What film dominated the Academy Awards in 1964 winning Best Picture, Best Director, Best Actor in a Leading Role, Best Art Direction, Best Cinematography, Best Costume Design, Best Music, Best Scoring of Music, and Best Sound? The answer (that should be obvious from our title for this piece) is My Fair Lady starring Audrey Hepburn and Rex Harrison. Somehow, just mention the four words “The Rain in Spain” and everyone starts humming or whistling a very famous melody from that musical.
An article in the recent Journal of Geophysical Research puts the spotlight directly on the rain in Spain as four scientists from the Universidad of Extremadura examined precipitation records from throughout the Iberian Peninsula from 1958 to 1997. We have been told many times before that global warming will impact precipitation and generally increase the rainfall for the planet as a whole. While many might argue that increased precipitation would be a good result of warming, the fear mongers claim that global warming will increase extreme rainfall events which in their eyes would be yet another disastrous outcome of the continued buildup of greenhouse gases.
The just-released Summary for Policymakers of the new Intergovernmental Panel on Climate Change (IPCC) report (AR4) states that “The frequency of heavy precipitation events has increased over most land areas, consistent with warming and observed increases of atmopsheric water content” and “is very likely” that “heavy precipitation events will continue to become more frequent” during the 21st century. The last we checked our atlas, Portugal and Spain are certainly land areas. When we saw the title of the article “Changes in frequency and intensity of daily precipitation over the Iberian Peninsula,” we took a hard look, and as you’ve probably have guessed already, the rain in Spain might be a Spain pain to greenhouse predictions.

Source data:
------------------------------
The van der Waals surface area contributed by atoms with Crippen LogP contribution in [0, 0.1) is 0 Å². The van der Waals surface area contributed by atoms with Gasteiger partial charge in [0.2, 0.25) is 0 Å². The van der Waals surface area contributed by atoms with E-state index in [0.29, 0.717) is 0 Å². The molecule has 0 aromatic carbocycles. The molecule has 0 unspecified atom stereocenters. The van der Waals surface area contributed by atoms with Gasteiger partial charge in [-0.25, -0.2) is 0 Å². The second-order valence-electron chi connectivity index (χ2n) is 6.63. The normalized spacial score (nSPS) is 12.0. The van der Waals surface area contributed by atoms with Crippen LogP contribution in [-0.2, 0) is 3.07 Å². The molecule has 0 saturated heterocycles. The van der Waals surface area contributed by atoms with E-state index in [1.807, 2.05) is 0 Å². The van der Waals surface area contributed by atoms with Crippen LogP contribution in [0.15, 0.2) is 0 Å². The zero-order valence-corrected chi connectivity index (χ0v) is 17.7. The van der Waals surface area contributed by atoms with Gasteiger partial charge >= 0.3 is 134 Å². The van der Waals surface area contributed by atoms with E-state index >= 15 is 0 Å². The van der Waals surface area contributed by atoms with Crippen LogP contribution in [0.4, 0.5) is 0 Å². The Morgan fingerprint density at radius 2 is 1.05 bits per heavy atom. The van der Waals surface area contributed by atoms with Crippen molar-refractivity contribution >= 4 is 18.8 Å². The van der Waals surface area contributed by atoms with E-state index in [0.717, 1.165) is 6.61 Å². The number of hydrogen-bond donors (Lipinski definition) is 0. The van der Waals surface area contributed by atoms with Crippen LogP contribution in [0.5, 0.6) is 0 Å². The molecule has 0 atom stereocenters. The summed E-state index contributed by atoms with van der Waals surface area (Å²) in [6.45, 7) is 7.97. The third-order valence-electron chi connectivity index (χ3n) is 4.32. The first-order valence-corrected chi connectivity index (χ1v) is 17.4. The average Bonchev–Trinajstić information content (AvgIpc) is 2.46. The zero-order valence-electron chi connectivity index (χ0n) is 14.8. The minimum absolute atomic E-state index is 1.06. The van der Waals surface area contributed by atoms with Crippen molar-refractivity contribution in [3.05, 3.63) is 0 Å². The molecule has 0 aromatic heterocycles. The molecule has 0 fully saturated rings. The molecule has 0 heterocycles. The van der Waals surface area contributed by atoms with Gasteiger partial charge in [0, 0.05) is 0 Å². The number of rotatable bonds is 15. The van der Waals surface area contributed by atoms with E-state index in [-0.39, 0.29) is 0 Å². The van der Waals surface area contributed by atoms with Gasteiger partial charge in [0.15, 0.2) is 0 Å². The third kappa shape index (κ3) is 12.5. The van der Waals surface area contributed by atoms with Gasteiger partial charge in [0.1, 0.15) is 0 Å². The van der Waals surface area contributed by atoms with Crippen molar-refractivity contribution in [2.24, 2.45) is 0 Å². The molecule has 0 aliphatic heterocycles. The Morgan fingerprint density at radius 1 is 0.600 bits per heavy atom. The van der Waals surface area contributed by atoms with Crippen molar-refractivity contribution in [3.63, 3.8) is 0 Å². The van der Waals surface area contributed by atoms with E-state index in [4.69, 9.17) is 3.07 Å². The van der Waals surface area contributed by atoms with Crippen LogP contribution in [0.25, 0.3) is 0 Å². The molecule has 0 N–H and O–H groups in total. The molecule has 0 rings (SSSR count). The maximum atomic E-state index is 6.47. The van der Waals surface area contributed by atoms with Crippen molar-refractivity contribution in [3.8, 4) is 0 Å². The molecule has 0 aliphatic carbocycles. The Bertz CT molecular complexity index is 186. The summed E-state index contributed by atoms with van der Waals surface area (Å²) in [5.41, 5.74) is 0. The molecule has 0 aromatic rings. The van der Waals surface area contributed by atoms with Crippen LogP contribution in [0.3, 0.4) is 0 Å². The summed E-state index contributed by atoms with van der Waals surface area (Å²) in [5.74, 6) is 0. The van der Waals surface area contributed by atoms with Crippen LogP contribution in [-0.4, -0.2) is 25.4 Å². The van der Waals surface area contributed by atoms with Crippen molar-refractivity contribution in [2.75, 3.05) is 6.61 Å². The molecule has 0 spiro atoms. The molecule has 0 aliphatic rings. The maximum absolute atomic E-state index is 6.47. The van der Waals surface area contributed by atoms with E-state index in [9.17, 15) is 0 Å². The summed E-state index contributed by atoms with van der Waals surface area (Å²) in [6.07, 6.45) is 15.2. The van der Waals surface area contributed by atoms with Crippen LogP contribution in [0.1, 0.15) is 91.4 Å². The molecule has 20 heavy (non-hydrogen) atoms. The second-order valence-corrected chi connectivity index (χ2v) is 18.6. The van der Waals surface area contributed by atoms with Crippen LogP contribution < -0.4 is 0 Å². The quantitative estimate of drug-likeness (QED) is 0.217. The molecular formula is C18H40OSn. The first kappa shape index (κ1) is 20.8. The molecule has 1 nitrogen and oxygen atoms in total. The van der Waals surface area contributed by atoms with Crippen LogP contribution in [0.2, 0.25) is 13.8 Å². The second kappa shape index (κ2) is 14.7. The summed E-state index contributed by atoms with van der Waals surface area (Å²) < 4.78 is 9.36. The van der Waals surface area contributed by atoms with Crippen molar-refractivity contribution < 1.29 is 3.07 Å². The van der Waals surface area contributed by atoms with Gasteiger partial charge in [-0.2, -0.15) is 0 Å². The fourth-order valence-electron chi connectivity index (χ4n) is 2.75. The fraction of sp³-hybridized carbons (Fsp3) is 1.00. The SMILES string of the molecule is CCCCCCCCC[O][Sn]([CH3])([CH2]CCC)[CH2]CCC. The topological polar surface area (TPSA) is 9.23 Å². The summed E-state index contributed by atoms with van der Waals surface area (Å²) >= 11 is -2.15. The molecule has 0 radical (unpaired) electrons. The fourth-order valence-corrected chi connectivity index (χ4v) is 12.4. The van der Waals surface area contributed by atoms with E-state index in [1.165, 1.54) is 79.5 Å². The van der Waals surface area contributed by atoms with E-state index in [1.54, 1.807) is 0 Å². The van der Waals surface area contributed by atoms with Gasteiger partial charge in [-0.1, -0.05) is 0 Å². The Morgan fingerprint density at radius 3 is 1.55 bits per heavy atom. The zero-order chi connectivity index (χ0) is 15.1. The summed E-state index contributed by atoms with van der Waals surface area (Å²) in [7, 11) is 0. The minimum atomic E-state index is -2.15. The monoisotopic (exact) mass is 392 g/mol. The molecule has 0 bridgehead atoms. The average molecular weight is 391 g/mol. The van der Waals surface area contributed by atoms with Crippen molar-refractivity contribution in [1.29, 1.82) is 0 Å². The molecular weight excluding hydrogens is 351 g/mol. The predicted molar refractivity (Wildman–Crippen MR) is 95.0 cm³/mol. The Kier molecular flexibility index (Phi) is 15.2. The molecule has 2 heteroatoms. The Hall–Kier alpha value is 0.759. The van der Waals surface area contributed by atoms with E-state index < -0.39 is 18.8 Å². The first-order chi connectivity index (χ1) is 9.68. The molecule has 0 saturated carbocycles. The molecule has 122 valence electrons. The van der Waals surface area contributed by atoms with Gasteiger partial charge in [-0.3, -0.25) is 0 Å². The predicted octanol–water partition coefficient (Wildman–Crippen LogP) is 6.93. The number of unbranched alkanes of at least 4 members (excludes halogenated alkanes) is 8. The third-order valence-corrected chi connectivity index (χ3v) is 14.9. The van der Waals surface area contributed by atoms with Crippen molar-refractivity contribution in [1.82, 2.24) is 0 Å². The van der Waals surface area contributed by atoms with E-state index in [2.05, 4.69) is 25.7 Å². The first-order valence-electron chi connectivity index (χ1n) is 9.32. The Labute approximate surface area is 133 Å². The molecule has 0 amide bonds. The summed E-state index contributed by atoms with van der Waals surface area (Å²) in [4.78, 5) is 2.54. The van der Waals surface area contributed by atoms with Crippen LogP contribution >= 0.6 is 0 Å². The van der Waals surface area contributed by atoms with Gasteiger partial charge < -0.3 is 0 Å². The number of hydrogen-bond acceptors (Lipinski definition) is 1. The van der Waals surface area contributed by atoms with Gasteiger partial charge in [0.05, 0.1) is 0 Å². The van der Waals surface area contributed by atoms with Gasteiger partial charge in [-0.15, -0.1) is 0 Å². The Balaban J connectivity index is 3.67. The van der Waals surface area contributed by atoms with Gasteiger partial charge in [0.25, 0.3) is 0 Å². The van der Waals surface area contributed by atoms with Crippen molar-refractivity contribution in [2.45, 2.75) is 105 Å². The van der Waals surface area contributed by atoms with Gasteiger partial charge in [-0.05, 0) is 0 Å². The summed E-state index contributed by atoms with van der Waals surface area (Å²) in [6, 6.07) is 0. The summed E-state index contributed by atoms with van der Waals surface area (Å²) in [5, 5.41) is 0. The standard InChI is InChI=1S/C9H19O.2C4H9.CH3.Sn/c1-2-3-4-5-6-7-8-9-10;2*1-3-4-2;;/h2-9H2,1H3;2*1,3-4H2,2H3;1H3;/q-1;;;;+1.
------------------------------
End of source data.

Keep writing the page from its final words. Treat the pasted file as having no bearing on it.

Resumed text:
Gallego et al. collected daily rainfall data from 35 observatories distributed throughout the Iberian Peninsula (IP) for the period 1958 to 1997. They broke the data into four categories including light (between 0.2 and 2.5 mm per day), moderate (2.5 to 7.5 mm), intense (greater than 7.5 mm), and very intense (greater that 15 mm). They examined annual and seasonal trends in the amounts of rain falling in each category and they examined the number of days with rain in each category. They used a Mann-Kendall (MK) statistical test to determine if significant trends existed in the data.
The colorful figure below is one of many presented in their article, and this figure, like the others, suggests that intense precipitation (lines d and e in the figure) is decreasing in all seasons (columns are spring, summer, autumn, winter from left to right) while light precipitation (line b) is increasing. Line a in the figure suggests that total precipitation has generally decreased in all seasons over much of the peninsula.